There seems to be an increasing number of believers who are taking an approach to the devil that is totally foreign to the New Testament. The thought process goes something like this: Since Jesus defeated Satan through His death and resurrection, we can pretty much ignore him now. While the premise is true, the conclusion is very false.
This mindset of ignoring the devil sounds nice, but it has one major problem: the New Testament paints a drastically different picture. While showing that the devil has been defeated by the work of Christ, it also portrays an ongoing conflict with him and the kingdom of darkness. This seems to be a contradiction, but it is the clear teaching of the New Testament. To deny it would be ignorance, arrogance, or presumption.
Let’s see what the New Testament has to say about this. While not exhaustive, the following is pretty thorough, to demonstrate what the early church understood about this ongoing battle with the devil.
Jesus had plenty of conflict with the devil and his demons throughout His earthly ministry. He faced off with Satan in a series of temptations, cast out demons on a regular basis, and taught us to pray, “deliver us from the evil one” (Matthew 6:13).
“But that was before the cross,” you might be thinking. And didn’t Jesus say that “the ruler of this world will be cast out” (John 12:31)? Yes! But whatever Jesus meant by this, He certainly could not have meant that there would be no more conflict with the devil. Otherwise, His words after the cross would make no sense.
When Jesus commissioned the disciples to preach the gospel to the world, He said this: “And these signs will follow those who believe: In My name they will cast out demons…” (Mark 16:17). Notice that He didn’t say, “Hey guys, you know that I cast out demons in my ministry and taught you to do the same, but I have some good news for you: now that I am raised from the dead, you will never have to do that again! Satan has been cast out once and for all, and you can just ignore him now!” On the contrary, He said they would cast out demons as a regular part of the gospel.
When the resurrected Christ appeared to Saul (later called Paul) He told him that He would send him to the Gentiles “to open their eyes, in order to turn them from darkness to light, and from the power of Satan to God, that they may receive forgiveness of sins…” (Acts 26:18). Apparently, Jesus knew that the devil was still very active in enslaving humanity, even after the cross.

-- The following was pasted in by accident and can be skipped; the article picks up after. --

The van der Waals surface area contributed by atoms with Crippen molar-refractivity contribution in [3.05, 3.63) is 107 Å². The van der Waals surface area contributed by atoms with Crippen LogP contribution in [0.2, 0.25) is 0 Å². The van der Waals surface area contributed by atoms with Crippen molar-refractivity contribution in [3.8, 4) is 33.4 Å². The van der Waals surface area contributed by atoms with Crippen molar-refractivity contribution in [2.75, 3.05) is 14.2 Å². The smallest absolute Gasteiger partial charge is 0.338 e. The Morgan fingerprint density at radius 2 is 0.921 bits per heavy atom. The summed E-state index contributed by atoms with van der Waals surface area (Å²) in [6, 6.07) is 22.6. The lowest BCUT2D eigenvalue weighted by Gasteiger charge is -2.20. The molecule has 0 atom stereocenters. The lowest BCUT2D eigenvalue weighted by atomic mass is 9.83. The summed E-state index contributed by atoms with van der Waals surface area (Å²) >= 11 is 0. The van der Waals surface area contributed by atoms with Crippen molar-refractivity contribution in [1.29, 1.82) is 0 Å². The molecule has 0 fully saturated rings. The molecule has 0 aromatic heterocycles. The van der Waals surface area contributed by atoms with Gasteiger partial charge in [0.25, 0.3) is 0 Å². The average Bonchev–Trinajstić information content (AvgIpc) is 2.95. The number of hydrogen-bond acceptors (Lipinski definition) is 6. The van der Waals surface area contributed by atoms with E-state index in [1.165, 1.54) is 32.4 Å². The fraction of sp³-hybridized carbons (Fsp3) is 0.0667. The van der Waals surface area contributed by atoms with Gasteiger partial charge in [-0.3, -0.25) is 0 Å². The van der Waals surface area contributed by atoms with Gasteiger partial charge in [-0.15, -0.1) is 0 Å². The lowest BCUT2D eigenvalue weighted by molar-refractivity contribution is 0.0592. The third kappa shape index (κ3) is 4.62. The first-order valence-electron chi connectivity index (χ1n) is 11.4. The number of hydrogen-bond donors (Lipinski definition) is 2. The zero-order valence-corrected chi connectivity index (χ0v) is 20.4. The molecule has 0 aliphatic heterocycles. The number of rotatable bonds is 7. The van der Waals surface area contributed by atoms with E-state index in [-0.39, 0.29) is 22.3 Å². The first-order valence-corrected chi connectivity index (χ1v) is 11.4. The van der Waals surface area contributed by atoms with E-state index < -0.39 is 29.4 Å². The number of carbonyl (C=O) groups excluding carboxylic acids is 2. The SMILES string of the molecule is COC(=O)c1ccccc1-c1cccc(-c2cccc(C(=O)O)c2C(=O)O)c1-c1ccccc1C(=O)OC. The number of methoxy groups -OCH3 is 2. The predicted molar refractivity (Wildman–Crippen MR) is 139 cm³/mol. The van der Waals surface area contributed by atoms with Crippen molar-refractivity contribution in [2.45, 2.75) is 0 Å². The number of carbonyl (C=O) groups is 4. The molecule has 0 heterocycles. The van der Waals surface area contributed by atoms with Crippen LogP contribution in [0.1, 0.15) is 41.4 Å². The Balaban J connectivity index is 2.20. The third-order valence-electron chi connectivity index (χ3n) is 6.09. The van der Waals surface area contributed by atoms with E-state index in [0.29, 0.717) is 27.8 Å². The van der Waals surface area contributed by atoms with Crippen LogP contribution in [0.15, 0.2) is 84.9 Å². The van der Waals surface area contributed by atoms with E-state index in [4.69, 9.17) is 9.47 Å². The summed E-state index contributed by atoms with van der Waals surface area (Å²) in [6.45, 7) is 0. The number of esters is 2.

The resurrected Christ said this to the church in Smyrna: “the devil is about to throw some of you into prison, that you may be tested” (Revelation 2:10). And to the church in Pergamos, Jesus said, “I know your works, and where you dwell, where Satan’s throne is” (Revelation 2:13). Can you imagine these churches protesting to Jesus? “Jesus, you must be mistaken…the devil can’t throw us in jail, he is defeated! Satan doesn’t have a throne, he has already been dealt with!”
Jesus clearly portrayed an ongoing battle with the devil, even after the cross.
What about Paul? Surely the great apostle knew that since the devil is already defeated we no longer have to worry about him. Quite the contrary! Let’s look at some examples:
“And the God of peace will crush Satan under your feet shortly.” (Romans 16:20) You mean, he hadn’t already been crushed?
“…and I do not want you to have fellowship with demons. You cannot drink the cup of the Lord and the cup of demons; you cannot partake of the Lord’s table and of the table of demons” (1 Corinthians 10:20-21). Why warn them about partaking with demons, if the devil and his demons are irrelevant?
“…lest Satan should take advantage of us; for we are not ignorant of his devices” (2 Corinthians 2:11). Rather than ignoring the devil, Paul says we are not ignorant of his schemes, and implies that if we are ignorant, we can be taken advantage of.
“But even if our gospel is veiled, it is veiled to those who are perishing, whose minds the god of this age has blinded…” (2 Corinthians 4:3-4). This lines up perfectly with what Jesus told Paul in Acts 26:18 (quoted above). The devil is blinding the lost to the light of the gospel.
And who can forget Paul’s call to arms in Ephesians 6? “Put on the whole armor of God, that you may be able to stand against the wiles of the devil. For we do not wrestle against flesh and blood, but against principalities, against powers, against the rulers of the darkness of this age, against spiritual hosts of wickedness in the heavenly places” (Ephesians 6:11-12). You mean that we are in a battle, and need spiritual armor? And that we have to actively stand against the devil? And that there are spiritual forces of darkness that we are fighting with? Apparently so! (Paul also admonished the church at Ephesus to not give any place to the devil. See Ephesians 4:27).